A lot can change in 100 blog posts

Photo by Roven Images on Unsplash

As we reach our 100th post, we reflect on a turn of events that we could never have anticipated and how we have all adapted to the changing circumstances.

When we published our first blog post back in November 2019 shortly after the first Olevi International Conference, the thought of getting this far couldn’t have been further from our minds.

The nerve centre of our blog.  George Berwick and editor Graham Hutson discuss content in their weekly editorial meeting at their local cafe, the Birdwood.

Neither could we have begun to anticipate the extraordinary turn of events that would take place within the next six months that would see much of the developed world in lockdown, including all the countries we report upon.  Their schools closed to all but the most vulnerable students and the provision they provide replaced by homeschooling.  

As I write, much of the turmoil of the past year is behind us. We are able once more to go about our daily lives with a degree of normality, even if the threat of a resurgence of Covid-19 remains ever present. Most importantly, our schools are open and education is returning to pre-pandemic routines. For some, however, restrictions still apply.

When we set up the blog, the idea was to share our knowledge of school improvement derived from an effective knowledge-managed approach.  This approach has emerged over the past 30 years. It can be seen in the work of the schools involved in the development of London Challenge, Teaching Schools, Olevi, Challenge Partners and the Western Quebec School Board.  It has become encapsulated in a theory of action which uses concepts and models to help shape the actions of teachers and school leaders.  We have been supported in our endeavours by the efforts of many contributors, including a core team of Dame Sue John, Richard Lockyer and Rita Bugler in England and Mike Dubeau and Ruth Ahern in Canada.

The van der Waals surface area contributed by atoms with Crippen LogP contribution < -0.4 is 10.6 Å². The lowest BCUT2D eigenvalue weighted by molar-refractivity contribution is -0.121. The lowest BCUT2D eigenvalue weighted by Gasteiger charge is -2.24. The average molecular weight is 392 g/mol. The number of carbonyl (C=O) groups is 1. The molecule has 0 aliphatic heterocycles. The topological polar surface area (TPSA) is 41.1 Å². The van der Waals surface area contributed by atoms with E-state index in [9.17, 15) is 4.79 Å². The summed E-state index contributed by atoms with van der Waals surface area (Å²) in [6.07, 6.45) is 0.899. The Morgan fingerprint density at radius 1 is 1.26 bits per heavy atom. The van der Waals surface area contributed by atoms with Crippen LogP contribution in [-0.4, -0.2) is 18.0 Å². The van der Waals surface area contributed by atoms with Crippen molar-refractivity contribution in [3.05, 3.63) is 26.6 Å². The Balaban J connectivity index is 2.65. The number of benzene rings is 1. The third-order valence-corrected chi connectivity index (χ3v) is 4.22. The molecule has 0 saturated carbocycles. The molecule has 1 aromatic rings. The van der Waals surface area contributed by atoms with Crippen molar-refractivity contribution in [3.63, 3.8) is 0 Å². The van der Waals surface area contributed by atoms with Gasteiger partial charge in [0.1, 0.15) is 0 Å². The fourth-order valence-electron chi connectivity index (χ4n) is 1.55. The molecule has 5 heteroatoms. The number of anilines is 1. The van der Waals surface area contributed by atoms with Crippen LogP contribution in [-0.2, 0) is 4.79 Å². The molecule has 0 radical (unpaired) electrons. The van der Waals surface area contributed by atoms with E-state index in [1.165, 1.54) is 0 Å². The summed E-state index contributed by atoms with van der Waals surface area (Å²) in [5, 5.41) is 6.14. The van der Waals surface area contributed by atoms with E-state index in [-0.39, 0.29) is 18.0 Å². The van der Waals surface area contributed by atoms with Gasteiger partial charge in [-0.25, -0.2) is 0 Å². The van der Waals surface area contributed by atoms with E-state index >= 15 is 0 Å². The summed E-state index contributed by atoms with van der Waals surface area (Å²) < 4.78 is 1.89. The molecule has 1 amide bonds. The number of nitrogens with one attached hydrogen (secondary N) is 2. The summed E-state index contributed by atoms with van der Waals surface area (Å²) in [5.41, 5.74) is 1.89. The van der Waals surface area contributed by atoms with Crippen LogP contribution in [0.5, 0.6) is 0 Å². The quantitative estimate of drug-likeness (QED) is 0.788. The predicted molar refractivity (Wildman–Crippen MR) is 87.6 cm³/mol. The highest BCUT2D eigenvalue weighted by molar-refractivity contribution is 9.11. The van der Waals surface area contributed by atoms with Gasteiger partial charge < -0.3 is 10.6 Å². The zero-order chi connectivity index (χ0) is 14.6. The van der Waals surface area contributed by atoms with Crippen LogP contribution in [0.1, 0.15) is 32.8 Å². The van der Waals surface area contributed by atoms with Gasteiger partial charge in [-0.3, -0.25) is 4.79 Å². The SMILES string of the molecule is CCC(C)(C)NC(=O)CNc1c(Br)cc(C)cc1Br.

I had previously published three books on the subject and with others such as the late Peter Mathews published a number of pamphlets and articles on our work around school improvement, but a large amount of knowledge remained unpublished.  The purpose of this blog was to fill the gaps. 

On reflection, to a large extent we have achieved this, with a series of posts on topics including:

In addition we have reported upon developments in the collaborative learning communities we worked with across the globe and profiled the work of a number of the distinguished colleagues we have collaborated with.

However, none of us could have anticipated the dramatic change in circumstances which emerged as the deadly COVID-19 virus spread rapidly across our increasingly well-connected world. In order to chronicle these unprecedented events our global reports became longer, more detailed and frequent. To ensure they were contextualised we found ourselves presenting a national and local picture. 

The unfolding story told by our correspondents was illustrated with invaluable personal accounts. We are indebted to our regular correspondents, Mike Dubeau in Quebec, Canada, the Fords in Dubai, Dame Sue John, Richard Lockyer and the Conlons in England, Lesley Stagg and more recently Jenny Posner in Jersey, Mats Rosenkvist in Sweden and Simon Thompson in Wales. Their contributions have proved invaluable.

For those of us who had been in school in the 1950s and 1960s and have worked in education ever since this has been a time like no other. For a system which has often encouraged and then tolerated diversity in the way it operates, for example:

… conformity suddenly became the by-word.  

In addition, in the past major changes to the system were flagged years in advance and then took even longer to implement.  This was due to the political framework that schools operated in. One in which power to make decisions varied by degree from the classroom teacher to the Minister of Education.  The successful ones normally had followed a structured approach. With first of all a pilot then an evaluation, then a larger pilot, followed by a policy to gain political approval and then a phased rollout. For example Teaching Schools took fifteen years to establish themselves in England.